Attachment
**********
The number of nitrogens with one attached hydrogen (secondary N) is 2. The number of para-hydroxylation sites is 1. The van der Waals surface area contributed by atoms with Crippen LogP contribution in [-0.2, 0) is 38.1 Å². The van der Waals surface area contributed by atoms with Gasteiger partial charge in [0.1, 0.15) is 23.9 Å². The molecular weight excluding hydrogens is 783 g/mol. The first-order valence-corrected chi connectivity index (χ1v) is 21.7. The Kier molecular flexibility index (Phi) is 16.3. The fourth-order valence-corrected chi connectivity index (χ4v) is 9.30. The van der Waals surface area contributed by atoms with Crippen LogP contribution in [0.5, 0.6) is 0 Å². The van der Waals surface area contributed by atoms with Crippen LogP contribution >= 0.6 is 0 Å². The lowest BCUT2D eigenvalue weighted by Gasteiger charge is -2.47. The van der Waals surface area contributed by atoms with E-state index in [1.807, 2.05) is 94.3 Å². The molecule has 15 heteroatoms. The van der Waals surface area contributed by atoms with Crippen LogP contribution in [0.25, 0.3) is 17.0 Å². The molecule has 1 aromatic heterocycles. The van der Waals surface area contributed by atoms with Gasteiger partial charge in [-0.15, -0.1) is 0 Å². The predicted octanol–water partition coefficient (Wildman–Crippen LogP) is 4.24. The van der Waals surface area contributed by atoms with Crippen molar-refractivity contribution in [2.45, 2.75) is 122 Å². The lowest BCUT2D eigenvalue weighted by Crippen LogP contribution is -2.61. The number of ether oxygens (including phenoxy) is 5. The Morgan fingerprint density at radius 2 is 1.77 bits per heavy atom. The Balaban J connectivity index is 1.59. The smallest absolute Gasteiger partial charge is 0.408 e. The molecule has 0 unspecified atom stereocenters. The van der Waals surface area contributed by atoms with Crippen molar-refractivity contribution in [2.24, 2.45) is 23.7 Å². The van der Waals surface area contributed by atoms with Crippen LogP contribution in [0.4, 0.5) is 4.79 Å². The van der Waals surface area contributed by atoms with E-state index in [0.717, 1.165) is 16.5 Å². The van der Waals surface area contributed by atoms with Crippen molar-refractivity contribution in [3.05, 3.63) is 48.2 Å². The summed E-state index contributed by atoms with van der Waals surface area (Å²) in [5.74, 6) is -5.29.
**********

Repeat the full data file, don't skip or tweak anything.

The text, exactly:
The number of nitrogens with one attached hydrogen (secondary N) is 2. The number of para-hydroxylation sites is 1. The van der Waals surface area contributed by atoms with Crippen LogP contribution in [-0.2, 0) is 38.1 Å². The van der Waals surface area contributed by atoms with Gasteiger partial charge in [0.1, 0.15) is 23.9 Å². The molecular weight excluding hydrogens is 783 g/mol. The first-order valence-corrected chi connectivity index (χ1v) is 21.7. The Kier molecular flexibility index (Phi) is 16.3. The fourth-order valence-corrected chi connectivity index (χ4v) is 9.30. The van der Waals surface area contributed by atoms with Crippen LogP contribution in [0.5, 0.6) is 0 Å². The van der Waals surface area contributed by atoms with Crippen LogP contribution >= 0.6 is 0 Å². The lowest BCUT2D eigenvalue weighted by Gasteiger charge is -2.47. The van der Waals surface area contributed by atoms with E-state index in [1.807, 2.05) is 94.3 Å². The molecule has 15 heteroatoms. The van der Waals surface area contributed by atoms with Crippen LogP contribution in [0.25, 0.3) is 17.0 Å². The molecule has 1 aromatic heterocycles. The van der Waals surface area contributed by atoms with Gasteiger partial charge in [-0.15, -0.1) is 0 Å². The predicted octanol–water partition coefficient (Wildman–Crippen LogP) is 4.24. The van der Waals surface area contributed by atoms with Crippen molar-refractivity contribution in [2.45, 2.75) is 122 Å². The lowest BCUT2D eigenvalue weighted by Crippen LogP contribution is -2.61. The number of ether oxygens (including phenoxy) is 5. The Morgan fingerprint density at radius 2 is 1.77 bits per heavy atom. The Balaban J connectivity index is 1.59. The smallest absolute Gasteiger partial charge is 0.408 e. The molecule has 0 unspecified atom stereocenters. The van der Waals surface area contributed by atoms with Crippen molar-refractivity contribution in [2.24, 2.45) is 23.7 Å². The van der Waals surface area contributed by atoms with Crippen LogP contribution in [0.4, 0.5) is 4.79 Å². The van der Waals surface area contributed by atoms with E-state index in [0.717, 1.165) is 16.5 Å². The van der Waals surface area contributed by atoms with Crippen molar-refractivity contribution in [3.05, 3.63) is 48.2 Å². The summed E-state index contributed by atoms with van der Waals surface area (Å²) in [5.74, 6) is -5.29.